Situated in an office on the second floor of an old bank building that dates back to the 1930s are the headquarters of Latino Press, the newspaper Elias Gutierrez launched in 1993. “I came from Chile in 1991. Just like everyone else, I was looking for a better opportunity,” he said. “I took work painting, gardening, landscaping and anything else I could find to support myself.” Soon after his arrival, he established a Hispanic newspaper, even though he had no experience in the field of publishing and words like software, screen, Pagemaker and Macintosh were foreign to him. “I had that immigrant entrepreneurial spirit. When my friend in Grand Rapids learned I was working in Publisher, he said it was for a child and taught me Pagemaker, step-by-step, over the phone.”
By day, Elias continued to work as a painter and landscaper. By night he was learning the newspaper business, often working on his paper until two in the morning, then rising early to be at work by 7 am. Finally, after five years of trial and error, his paper became profitable, so he gave up his day jobs to become a full-time publisher. Today, Latino Press is the most recognized Hispanic media company in Michigan, and his organization provides services to five other Hispanic publications throughout the U.S. In addition to publishing Latino Press, Elias produces the Metro Detroit Hispanic Directory, which contains relevant information in Spanish to help immigrant families deal with legal, health, financial, educational and business development issues.
Recognized as a leader and an advocate in the Hispanic community, Elias’ unwavering commitment has led to many special initiatives brought about by his partnership with other organizations and sponsors. They include health seminars, immigration workshops, and his popular Mother’s Day baby shower where low-income mothers-to-be receive baskets filled to the brim with newborn essentials. His Backpack Giveaway supplies hundreds of low-income students with backpacks and school supplies every year.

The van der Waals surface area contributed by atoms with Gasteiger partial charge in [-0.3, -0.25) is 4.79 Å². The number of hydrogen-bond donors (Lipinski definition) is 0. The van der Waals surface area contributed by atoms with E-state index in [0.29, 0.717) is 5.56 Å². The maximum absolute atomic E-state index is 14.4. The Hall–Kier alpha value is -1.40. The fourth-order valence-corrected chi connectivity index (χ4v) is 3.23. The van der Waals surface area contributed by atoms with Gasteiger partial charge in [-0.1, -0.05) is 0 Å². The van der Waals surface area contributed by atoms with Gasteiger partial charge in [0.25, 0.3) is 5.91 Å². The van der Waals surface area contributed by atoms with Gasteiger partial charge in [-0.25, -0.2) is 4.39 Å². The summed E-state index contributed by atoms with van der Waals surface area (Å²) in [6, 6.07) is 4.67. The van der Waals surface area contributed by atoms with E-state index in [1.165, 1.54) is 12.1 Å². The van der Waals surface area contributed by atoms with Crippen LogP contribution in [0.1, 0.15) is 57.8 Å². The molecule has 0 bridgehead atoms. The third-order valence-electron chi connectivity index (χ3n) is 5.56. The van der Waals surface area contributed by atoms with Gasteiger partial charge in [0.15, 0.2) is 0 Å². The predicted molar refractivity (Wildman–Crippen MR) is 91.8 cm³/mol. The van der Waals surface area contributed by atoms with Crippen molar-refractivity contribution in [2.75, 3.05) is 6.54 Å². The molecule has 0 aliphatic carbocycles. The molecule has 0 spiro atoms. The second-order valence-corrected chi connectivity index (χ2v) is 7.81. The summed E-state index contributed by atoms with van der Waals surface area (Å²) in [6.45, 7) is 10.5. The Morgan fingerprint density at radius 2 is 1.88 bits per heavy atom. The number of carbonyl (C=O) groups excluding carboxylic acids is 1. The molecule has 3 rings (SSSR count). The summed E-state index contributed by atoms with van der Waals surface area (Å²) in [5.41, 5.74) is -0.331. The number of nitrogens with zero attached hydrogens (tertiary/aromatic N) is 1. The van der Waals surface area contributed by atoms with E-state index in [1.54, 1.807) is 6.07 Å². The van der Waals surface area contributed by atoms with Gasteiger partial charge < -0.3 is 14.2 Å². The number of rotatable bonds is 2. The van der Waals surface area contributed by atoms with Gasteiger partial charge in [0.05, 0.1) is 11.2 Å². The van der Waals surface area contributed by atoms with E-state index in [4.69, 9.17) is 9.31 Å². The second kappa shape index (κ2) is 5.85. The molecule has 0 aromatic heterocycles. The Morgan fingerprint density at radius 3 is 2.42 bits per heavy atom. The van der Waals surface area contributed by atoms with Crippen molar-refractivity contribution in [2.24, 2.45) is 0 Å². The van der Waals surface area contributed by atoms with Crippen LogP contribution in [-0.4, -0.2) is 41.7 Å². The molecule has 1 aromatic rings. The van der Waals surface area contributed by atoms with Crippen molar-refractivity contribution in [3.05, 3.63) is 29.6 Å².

In addition to his newspaper offices, Elias is renovating the first floor of the bank building to house his newest venture – a co-working work space incubator.
“I made too many mistakes 26 years ago when I started my business. I want to create a place where the members of this community in southwest Detroit can all come together – Arabic, Hispanic, African American – and support each other,” he said. “This is a space that will allow me to help these budding entrepreneurs avoid pitfalls I faced when I started my business.”
He wants to collaborate with other incubators in the area to offer business seminars for their tenants. “I have many young people who come to me for business advice. I didn’t have that. I want to help them be successful. I want them to be able to come here and speak in their own language to get advice.” He believes their success will lift up the entire community. He went on to say that working together is the only way to make life easier for immigrants and others. Inclusion and assimilation are essential for success.
In recognition of Elias’ deep work in the community and its far-reaching impact, Global Detroit will recognize Elias with our 2019 Community Entrepreneur award at Tapestry, our annual celebration. “It’s a really good vision for what people need – more immigrants,” Elias says of Global Detroit. “But it’s more than just immigrants. It includes everyone. The team has the same view as I do about working for the good of the whole community. He says he is accepting the award not just for himself but for all the other immigrant entrepreneurs — businesses that make the community a success.
Join us on October 3 from 4-7 pm at the Jam Handy Building, 2900 E. Grand Blvd., Detroit, to celebrate Elias and our other Inclusive Economies award winners. Tapestry will also feature music, dancing and food from 2017 Hatch Detroit winner Baobab Fare. Purchase tickets here.